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Mitochondria-derived cell-to-cell communication

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In any given year, there are very few discoveries in biology that both respond to deficient areas of knowledge and challenge current research thinking and paradigms. Such is the case with mitochondria, however; as they have now been identified in the extracellular space and reevaluated as far more than just the energy source inside the cell. As we have seen, these organelles can in fact be present within the circulation as free whole mitochondria, or as fragmented components, or encapsulated within vesicles. Outside the cells, too, these structures and their byproducts may participate in a plethora of functions, ranging from the maintenance of homeostasis to the modulation of immune responses to intercellular communication. The human body employs mitochondria to elicit responses to cellular damage when DAMPs are detected, similar to the immune responses produced in case of infection. Due to their symbiotic bacterial origin, mitochondria molecules elicit an immune response. As a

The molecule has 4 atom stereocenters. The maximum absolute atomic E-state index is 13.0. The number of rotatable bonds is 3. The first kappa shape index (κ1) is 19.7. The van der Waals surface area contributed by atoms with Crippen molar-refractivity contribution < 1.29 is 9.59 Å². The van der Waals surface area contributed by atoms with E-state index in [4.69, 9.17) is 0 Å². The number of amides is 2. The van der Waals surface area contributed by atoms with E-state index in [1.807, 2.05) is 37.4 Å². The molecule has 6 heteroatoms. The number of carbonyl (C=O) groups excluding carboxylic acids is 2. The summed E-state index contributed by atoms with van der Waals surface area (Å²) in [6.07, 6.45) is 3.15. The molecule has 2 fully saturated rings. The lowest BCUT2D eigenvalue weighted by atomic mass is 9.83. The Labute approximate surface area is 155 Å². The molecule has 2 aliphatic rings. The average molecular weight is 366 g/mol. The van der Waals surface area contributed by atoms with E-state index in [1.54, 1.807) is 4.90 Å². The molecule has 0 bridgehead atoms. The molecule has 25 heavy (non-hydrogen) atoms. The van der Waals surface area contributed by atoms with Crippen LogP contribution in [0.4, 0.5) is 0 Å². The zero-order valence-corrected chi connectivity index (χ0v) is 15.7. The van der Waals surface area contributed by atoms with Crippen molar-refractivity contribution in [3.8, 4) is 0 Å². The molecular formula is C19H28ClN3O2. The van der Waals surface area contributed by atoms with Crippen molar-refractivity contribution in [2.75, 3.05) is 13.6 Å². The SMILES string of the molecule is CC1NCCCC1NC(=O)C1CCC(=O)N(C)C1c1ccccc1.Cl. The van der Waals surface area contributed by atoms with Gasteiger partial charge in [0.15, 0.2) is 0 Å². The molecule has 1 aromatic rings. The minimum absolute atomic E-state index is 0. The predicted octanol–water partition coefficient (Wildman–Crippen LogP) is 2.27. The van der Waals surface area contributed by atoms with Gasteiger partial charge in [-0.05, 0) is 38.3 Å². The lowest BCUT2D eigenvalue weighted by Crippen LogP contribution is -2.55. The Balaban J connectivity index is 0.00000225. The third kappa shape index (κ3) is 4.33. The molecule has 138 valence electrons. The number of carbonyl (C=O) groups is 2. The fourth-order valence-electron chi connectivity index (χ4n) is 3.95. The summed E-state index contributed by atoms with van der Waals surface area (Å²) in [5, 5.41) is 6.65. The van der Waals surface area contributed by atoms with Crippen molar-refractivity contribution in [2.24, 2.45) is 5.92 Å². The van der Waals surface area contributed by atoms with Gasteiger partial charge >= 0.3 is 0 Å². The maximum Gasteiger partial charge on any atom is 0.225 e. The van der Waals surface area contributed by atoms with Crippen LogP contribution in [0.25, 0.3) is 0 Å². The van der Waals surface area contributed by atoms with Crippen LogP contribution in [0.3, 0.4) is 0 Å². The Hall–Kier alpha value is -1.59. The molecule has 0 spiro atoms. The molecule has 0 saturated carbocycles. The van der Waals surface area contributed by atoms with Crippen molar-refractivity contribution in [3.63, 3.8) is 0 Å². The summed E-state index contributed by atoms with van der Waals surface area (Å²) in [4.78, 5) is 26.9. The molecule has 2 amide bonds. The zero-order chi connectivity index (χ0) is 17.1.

result of cell injury events, therefore, mitochondrial proteins, lipids, and metabolites are released into inappropriate interstitial compartments or into the circulation, where they are recognized by the immune cells as DAMPs, leading to inflammation. Indeed, in one of their most striking characteristics, extracellular whole
intact mitochondria have been found acting as bona fide danger signals, which activate the immune cells and induce an inflammatory reaction. Mitochondria or their genome or indeed their components can also cross cell barriers and thus be transferred horizontally from one cell to another. This highlights the capacity
of mitochondria to communicate intercellularly, as observed (for instance) in cell rescue, cell reprogramming, and tumorigenesis"

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